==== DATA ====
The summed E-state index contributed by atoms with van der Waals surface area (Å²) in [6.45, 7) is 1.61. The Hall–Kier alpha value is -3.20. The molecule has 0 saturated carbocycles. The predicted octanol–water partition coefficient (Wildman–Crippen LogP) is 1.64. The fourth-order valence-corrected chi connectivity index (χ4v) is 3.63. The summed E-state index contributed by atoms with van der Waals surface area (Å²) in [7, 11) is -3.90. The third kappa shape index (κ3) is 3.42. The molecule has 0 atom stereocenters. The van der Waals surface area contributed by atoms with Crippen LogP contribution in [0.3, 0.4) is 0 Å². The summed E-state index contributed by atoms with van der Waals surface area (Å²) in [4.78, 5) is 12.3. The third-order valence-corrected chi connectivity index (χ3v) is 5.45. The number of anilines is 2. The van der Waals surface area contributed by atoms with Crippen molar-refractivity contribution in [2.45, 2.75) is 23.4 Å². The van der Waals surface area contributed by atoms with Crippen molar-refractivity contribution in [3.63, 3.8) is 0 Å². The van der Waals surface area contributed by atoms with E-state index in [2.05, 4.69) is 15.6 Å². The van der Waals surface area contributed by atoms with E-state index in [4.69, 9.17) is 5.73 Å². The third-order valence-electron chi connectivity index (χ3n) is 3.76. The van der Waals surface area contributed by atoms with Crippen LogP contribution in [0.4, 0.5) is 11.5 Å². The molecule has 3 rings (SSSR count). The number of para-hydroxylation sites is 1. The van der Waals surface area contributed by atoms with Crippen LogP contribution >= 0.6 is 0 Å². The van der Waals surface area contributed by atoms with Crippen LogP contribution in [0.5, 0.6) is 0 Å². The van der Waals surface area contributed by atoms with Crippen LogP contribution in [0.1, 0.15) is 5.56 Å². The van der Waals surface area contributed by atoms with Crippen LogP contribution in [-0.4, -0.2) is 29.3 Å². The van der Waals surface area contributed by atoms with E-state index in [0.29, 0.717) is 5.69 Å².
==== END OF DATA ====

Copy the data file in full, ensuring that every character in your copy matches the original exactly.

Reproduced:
The summed E-state index contributed by atoms with van der Waals surface area (Å²) in [6.45, 7) is 1.61. The Hall–Kier alpha value is -3.20. The molecule has 0 saturated carbocycles. The predicted octanol–water partition coefficient (Wildman–Crippen LogP) is 1.64. The fourth-order valence-corrected chi connectivity index (χ4v) is 3.63. The summed E-state index contributed by atoms with van der Waals surface area (Å²) in [7, 11) is -3.90. The third kappa shape index (κ3) is 3.42. The molecule has 0 atom stereocenters. The van der Waals surface area contributed by atoms with Crippen LogP contribution in [0.3, 0.4) is 0 Å². The summed E-state index contributed by atoms with van der Waals surface area (Å²) in [4.78, 5) is 12.3. The third-order valence-corrected chi connectivity index (χ3v) is 5.45. The number of anilines is 2. The van der Waals surface area contributed by atoms with Crippen molar-refractivity contribution in [2.45, 2.75) is 23.4 Å². The van der Waals surface area contributed by atoms with Crippen molar-refractivity contribution in [3.63, 3.8) is 0 Å². The van der Waals surface area contributed by atoms with E-state index in [2.05, 4.69) is 15.6 Å². The van der Waals surface area contributed by atoms with E-state index in [4.69, 9.17) is 5.73 Å². The third-order valence-electron chi connectivity index (χ3n) is 3.76. The van der Waals surface area contributed by atoms with Crippen LogP contribution in [0.4, 0.5) is 11.5 Å². The molecule has 3 rings (SSSR count). The number of para-hydroxylation sites is 1. The van der Waals surface area contributed by atoms with Crippen LogP contribution >= 0.6 is 0 Å². The van der Waals surface area contributed by atoms with Crippen LogP contribution in [0.5, 0.6) is 0 Å². The van der Waals surface area contributed by atoms with Crippen LogP contribution in [0.1, 0.15) is 5.56 Å². The van der Waals surface area contributed by atoms with Crippen LogP contribution in [-0.4, -0.2) is 29.3 Å². The van der Waals surface area contributed by atoms with E-state index in [0.29, 0.717) is 5.69 Å².